Three times I was beaten with rods; once I was stoned; three times I was shipwrecked; a night and a day I have been in the deep; in journeys often, in perils of waters, in perils of robbers, in perils of my own countrymen, in perils of the Gentiles, in perils in the city, in perils in the wilderness, in perils in the sea, in perils among false brethren; in weariness and toil, in sleeplessness often, in hunger and thirst, in fastings often, in cold and nakedness—besides the other things, what comes upon me daily: my deep concern for all the churches (2 Corinthians 2:25-28).

In the New Living Translation Bible of verse 28, we are given a clearer understanding of Paul’s acknowledgment of his ongoing burdens: “Then, besides all this, I have the daily burden of my concern for all the churches” (2 corinthians 2:28).

Both David and Paul suffered lengthy persecution. Yet there is a significant contrast in their reactions to suffering. Throughout the book of Psalms, David mentions the torment of living with enemies who plotted to kill him. His prayers for God’s Divine Intervention are filled with uncontrollable emotions. “The proud have dug pits for me; I am Yours, save me; Do not leave me to my oppressors; Hold me up and I shall be safe.” [Excerpts from Psalm chapter 119].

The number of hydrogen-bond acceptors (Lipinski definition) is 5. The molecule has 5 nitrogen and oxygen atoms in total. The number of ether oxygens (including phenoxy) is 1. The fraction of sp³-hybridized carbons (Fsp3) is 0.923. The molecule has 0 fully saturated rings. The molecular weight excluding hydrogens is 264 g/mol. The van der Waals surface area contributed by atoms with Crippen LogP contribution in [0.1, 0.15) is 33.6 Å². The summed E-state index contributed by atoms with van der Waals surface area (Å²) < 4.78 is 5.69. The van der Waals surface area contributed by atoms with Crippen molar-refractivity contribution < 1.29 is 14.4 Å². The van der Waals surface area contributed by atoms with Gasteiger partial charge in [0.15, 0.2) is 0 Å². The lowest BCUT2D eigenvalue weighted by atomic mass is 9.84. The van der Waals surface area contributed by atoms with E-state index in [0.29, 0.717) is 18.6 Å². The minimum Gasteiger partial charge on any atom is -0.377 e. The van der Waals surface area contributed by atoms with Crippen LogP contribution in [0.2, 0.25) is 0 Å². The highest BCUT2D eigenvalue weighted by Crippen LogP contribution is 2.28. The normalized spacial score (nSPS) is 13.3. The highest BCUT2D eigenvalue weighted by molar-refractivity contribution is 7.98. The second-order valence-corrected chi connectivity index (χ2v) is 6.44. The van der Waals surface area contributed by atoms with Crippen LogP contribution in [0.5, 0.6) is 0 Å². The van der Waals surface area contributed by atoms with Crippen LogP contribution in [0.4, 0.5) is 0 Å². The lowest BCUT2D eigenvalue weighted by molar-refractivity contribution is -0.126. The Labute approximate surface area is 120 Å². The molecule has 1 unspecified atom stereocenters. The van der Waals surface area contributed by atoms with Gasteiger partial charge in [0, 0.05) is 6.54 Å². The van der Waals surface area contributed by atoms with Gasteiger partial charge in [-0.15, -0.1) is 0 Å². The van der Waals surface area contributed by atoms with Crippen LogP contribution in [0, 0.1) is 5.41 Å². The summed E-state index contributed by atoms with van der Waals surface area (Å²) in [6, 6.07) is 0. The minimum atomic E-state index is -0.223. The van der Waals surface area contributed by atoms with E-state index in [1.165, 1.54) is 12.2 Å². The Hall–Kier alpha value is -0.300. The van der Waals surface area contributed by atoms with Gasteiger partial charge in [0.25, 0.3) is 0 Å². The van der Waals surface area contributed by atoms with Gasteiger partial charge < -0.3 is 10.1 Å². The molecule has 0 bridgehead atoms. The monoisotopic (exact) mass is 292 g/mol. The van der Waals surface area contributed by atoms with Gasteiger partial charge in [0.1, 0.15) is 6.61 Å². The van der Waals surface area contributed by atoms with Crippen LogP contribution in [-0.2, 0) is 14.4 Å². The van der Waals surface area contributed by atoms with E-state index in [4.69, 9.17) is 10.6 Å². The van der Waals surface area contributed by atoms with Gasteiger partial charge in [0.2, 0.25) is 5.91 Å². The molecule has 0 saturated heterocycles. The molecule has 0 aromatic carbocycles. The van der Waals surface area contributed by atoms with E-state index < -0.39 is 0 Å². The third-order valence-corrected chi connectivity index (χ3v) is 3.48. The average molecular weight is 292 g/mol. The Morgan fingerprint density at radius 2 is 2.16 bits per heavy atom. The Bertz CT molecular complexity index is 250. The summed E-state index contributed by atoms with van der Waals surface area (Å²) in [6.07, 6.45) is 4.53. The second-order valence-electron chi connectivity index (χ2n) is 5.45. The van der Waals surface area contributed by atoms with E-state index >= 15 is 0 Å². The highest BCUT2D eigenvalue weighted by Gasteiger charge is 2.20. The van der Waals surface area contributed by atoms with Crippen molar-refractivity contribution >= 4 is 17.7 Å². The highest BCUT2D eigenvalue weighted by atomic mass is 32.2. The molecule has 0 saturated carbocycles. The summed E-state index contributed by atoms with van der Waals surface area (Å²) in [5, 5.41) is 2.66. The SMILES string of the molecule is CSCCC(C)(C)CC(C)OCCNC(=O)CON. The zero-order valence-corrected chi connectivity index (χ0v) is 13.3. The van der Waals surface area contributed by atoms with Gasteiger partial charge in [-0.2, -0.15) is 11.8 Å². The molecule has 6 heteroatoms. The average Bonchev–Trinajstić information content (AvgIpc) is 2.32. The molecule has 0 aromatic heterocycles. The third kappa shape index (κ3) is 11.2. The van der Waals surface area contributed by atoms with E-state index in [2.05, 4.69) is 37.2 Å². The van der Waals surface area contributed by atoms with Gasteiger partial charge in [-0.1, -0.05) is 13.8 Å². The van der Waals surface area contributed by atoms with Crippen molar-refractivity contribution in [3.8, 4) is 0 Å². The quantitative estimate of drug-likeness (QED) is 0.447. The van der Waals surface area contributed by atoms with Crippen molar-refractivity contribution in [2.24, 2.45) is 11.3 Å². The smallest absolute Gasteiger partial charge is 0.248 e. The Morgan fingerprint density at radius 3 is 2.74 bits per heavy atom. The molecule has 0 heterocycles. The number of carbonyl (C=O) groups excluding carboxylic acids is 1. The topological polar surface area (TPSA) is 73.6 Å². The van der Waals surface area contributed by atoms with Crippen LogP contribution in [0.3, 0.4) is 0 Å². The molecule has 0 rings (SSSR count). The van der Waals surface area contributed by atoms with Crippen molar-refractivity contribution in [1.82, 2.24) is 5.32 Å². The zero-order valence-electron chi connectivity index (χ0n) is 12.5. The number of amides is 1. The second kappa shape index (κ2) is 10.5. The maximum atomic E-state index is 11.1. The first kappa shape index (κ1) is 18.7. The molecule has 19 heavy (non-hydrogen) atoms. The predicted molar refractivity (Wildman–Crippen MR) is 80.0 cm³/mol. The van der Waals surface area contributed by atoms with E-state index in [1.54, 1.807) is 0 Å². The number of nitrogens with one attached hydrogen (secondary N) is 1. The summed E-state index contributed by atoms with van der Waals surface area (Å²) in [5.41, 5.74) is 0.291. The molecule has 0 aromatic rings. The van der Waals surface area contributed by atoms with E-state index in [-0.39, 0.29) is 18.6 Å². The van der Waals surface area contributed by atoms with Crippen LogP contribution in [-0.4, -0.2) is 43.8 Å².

Although the Apostle Paul was disciplined with his emotions, he also admits to feeling overwhelmed, “Who is weak without my feeling that weakness? Who is led astray, and I do not burn with anger?” (2 Corinthians 11:29). Yet, he also proclaims God’s Divine Intervention: “When I was in Damascus, the governor under King Aretas kept guards at the city gates to catch me. I had to be lowered in a basket through a window in the city wall to escape from him (2 Corinthians 11:32-33).

It may appear that the apostle Paul possessed greater spiritual strength. Yet, we must remind ourselves that David lived with enemies in his home throughout his reign as king. David not only suffered persecution from disloyal men who served him, but his wayward son Absalom sought to kill his father, and another of his sons, the wicked Adonijah briefly proclaimed himself king of Israel during the terminal illness of his father David. Living with enemies in one’s home requires much courage!